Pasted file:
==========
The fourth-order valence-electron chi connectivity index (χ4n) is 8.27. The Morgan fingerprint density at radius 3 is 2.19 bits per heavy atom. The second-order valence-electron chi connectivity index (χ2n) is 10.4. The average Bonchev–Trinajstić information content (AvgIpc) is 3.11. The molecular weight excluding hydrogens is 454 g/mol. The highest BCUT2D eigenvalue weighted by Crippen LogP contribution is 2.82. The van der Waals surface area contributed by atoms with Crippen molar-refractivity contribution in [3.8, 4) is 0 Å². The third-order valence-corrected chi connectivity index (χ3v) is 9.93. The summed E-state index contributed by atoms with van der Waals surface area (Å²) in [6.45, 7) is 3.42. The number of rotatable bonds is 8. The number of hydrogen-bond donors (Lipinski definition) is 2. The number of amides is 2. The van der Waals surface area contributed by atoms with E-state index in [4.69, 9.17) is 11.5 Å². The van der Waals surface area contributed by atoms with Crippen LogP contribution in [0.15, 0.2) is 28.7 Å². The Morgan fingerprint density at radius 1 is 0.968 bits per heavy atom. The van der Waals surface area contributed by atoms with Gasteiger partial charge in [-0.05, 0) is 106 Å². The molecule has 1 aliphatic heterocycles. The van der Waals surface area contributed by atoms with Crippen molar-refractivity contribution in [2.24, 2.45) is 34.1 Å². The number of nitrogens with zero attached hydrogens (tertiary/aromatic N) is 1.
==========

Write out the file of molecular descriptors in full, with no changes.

The fourth-order valence-electron chi connectivity index (χ4n) is 8.27. The Morgan fingerprint density at radius 3 is 2.19 bits per heavy atom. The second-order valence-electron chi connectivity index (χ2n) is 10.4. The average Bonchev–Trinajstić information content (AvgIpc) is 3.11. The molecular weight excluding hydrogens is 454 g/mol. The highest BCUT2D eigenvalue weighted by Crippen LogP contribution is 2.82. The van der Waals surface area contributed by atoms with Crippen molar-refractivity contribution in [3.8, 4) is 0 Å². The third-order valence-corrected chi connectivity index (χ3v) is 9.93. The summed E-state index contributed by atoms with van der Waals surface area (Å²) in [6.45, 7) is 3.42. The number of rotatable bonds is 8. The number of hydrogen-bond donors (Lipinski definition) is 2. The number of amides is 2. The van der Waals surface area contributed by atoms with E-state index in [4.69, 9.17) is 11.5 Å². The van der Waals surface area contributed by atoms with Crippen LogP contribution in [0.15, 0.2) is 28.7 Å². The Morgan fingerprint density at radius 1 is 0.968 bits per heavy atom. The van der Waals surface area contributed by atoms with Gasteiger partial charge in [-0.05, 0) is 106 Å². The molecule has 1 aliphatic heterocycles. The van der Waals surface area contributed by atoms with Crippen molar-refractivity contribution in [2.24, 2.45) is 34.1 Å². The number of nitrogens with zero attached hydrogens (tertiary/aromatic N) is 1.